This blog has sought, over the last 5 years, to clarify the material principle of the Reformation, namely, the doctrine of justification. The debates with the Federal Vision have been geared towards this great doctrine. I am now officially giving notice that this blog will now shift gears to treat of the formal principle of the Reformation, namely, the doctrine of Scripture. We will not be putting aside the doctrine of justification. Indeed, one cannot, even the midst of such a shift, since the doctrine of justification and the doctrine of Scripture are inter-related. However, there is evidence that a massive buildup of scholarship is about to be unleashed on this doctrine. In Reformed circles, especially, over the next few years, we are going to see a lot of books and articles treating of this doctrine. In large part, this is in response to some of the challenges of the traditional doctrine that have been coming from various quarters (Peter Enns, A.T.B. McGowan, Carlos Bovell, Kenton Sparks, and Craig Allert). I’m sure there are others as well not on this list. I plan on attempting to read all the books I own on Scripture in the next 3-4 years. I’ll be blogging about what I read, and I hope and pray that the Christian church will once again confess its faith with regard to this vitally important and undergirding doctrine of Scripture. If God has not spoken, then we cannot live. For man lives by the Word of God. If Scripture falls, then so does every other doctrine.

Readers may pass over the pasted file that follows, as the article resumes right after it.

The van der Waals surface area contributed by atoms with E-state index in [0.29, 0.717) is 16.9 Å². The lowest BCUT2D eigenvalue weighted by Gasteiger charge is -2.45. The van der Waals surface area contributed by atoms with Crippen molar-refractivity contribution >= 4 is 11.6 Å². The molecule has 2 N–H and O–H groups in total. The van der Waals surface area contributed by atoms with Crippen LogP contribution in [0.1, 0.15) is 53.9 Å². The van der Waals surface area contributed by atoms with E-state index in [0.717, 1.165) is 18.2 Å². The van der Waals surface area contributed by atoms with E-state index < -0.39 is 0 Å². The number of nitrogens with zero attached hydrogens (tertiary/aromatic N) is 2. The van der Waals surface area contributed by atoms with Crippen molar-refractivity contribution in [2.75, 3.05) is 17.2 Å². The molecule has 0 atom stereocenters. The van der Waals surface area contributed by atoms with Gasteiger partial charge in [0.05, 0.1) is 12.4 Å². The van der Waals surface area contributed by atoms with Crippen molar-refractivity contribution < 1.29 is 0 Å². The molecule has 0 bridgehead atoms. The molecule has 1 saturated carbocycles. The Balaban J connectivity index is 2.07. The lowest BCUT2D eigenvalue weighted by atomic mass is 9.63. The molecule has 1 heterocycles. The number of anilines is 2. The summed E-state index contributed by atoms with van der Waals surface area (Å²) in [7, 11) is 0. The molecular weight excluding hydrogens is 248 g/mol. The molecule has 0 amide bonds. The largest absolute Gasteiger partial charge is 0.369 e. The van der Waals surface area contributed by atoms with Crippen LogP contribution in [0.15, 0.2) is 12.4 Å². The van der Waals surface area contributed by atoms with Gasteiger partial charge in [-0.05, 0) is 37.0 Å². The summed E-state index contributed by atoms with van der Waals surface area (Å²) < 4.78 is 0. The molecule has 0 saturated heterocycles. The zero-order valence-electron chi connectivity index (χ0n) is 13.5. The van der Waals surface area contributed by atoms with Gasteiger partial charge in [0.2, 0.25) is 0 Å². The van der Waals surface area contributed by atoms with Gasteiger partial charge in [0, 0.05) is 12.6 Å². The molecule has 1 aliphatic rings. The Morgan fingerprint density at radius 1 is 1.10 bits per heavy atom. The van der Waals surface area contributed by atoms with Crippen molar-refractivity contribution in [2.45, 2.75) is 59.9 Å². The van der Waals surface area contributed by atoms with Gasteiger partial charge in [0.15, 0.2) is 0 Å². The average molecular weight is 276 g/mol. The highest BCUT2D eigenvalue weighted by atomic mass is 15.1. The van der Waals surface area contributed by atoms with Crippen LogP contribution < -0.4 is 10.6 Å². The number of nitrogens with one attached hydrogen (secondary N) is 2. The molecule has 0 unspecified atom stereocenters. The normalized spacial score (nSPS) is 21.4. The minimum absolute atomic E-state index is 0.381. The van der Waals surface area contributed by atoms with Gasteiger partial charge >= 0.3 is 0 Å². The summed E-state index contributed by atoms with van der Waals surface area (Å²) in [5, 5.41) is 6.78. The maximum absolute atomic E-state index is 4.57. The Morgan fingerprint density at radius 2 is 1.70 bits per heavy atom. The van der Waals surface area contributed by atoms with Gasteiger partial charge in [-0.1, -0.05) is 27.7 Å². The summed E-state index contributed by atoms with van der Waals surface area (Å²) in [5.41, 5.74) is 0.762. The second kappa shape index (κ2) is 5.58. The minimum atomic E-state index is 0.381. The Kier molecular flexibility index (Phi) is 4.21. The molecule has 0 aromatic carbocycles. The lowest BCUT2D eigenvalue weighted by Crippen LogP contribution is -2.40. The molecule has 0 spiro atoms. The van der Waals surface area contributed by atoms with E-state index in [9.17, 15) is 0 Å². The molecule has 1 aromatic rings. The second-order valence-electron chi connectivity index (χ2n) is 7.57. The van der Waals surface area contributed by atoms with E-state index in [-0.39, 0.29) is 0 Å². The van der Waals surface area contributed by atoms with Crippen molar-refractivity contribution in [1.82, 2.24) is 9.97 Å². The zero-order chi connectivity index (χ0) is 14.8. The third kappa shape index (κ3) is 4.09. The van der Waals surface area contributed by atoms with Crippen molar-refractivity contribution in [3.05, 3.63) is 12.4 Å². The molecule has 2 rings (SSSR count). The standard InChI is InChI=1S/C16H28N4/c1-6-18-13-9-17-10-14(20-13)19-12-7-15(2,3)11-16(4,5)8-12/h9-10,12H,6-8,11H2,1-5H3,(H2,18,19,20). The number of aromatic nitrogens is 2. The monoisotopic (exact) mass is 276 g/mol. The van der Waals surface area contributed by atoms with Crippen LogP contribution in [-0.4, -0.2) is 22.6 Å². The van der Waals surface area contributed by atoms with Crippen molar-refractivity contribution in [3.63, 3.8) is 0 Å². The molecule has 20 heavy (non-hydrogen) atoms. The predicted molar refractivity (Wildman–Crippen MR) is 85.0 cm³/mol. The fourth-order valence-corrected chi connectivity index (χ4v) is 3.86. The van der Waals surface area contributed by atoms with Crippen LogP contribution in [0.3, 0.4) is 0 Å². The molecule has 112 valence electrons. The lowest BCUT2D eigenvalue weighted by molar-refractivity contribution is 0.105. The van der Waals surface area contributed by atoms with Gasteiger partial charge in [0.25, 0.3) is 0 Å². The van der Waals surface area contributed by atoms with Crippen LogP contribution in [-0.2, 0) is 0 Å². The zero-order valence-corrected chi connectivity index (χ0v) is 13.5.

Edit: Due to Reed’s request and Phil’s comment, I will just mention that the first two books I plan on reading are the following: volume 2 of Post-Reformation Reformed Dogmatics, by Richard Muller; and Disputations on Holy Scripture, by William Whitaker. After that, I plan on reading Warfield. For those who would like to read along with me, that’s my plan.